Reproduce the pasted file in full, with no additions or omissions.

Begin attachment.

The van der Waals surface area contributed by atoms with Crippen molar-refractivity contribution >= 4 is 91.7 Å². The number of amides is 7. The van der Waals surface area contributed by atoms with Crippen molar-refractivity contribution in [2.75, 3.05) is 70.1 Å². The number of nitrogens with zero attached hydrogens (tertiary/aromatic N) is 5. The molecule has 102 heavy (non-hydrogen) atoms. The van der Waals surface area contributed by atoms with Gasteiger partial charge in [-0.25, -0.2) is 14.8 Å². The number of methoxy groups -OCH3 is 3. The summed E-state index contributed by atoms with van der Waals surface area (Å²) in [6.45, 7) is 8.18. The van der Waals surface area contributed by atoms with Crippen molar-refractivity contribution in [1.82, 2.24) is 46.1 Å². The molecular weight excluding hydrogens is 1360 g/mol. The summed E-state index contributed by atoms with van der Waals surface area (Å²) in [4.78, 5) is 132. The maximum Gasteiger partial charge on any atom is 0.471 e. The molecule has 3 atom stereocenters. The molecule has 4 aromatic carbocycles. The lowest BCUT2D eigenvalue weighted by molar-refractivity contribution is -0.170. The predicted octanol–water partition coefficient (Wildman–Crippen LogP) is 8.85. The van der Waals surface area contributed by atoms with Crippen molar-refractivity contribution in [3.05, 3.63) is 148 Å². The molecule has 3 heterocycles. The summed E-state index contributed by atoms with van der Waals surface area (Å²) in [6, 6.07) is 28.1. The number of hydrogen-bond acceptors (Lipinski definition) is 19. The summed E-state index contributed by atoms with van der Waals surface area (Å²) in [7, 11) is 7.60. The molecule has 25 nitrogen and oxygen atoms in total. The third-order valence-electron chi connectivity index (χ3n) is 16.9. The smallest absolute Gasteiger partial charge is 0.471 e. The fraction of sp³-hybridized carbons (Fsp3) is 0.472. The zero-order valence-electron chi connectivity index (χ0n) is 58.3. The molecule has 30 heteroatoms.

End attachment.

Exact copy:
The van der Waals surface area contributed by atoms with Crippen molar-refractivity contribution >= 4 is 91.7 Å². The number of amides is 7. The van der Waals surface area contributed by atoms with Crippen molar-refractivity contribution in [2.75, 3.05) is 70.1 Å². The number of nitrogens with zero attached hydrogens (tertiary/aromatic N) is 5. The molecule has 102 heavy (non-hydrogen) atoms. The van der Waals surface area contributed by atoms with Gasteiger partial charge in [-0.25, -0.2) is 14.8 Å². The number of methoxy groups -OCH3 is 3. The summed E-state index contributed by atoms with van der Waals surface area (Å²) in [6.45, 7) is 8.18. The van der Waals surface area contributed by atoms with Crippen molar-refractivity contribution in [1.82, 2.24) is 46.1 Å². The molecular weight excluding hydrogens is 1360 g/mol. The summed E-state index contributed by atoms with van der Waals surface area (Å²) in [4.78, 5) is 132. The maximum Gasteiger partial charge on any atom is 0.471 e. The molecule has 3 atom stereocenters. The molecule has 4 aromatic carbocycles. The lowest BCUT2D eigenvalue weighted by molar-refractivity contribution is -0.170. The predicted octanol–water partition coefficient (Wildman–Crippen LogP) is 8.85. The van der Waals surface area contributed by atoms with Crippen molar-refractivity contribution in [3.05, 3.63) is 148 Å². The molecule has 3 heterocycles. The summed E-state index contributed by atoms with van der Waals surface area (Å²) in [6, 6.07) is 28.1. The number of hydrogen-bond acceptors (Lipinski definition) is 19. The summed E-state index contributed by atoms with van der Waals surface area (Å²) in [7, 11) is 7.60. The molecule has 25 nitrogen and oxygen atoms in total. The third-order valence-electron chi connectivity index (χ3n) is 16.9. The smallest absolute Gasteiger partial charge is 0.471 e. The fraction of sp³-hybridized carbons (Fsp3) is 0.472. The zero-order valence-electron chi connectivity index (χ0n) is 58.3. The molecule has 30 heteroatoms.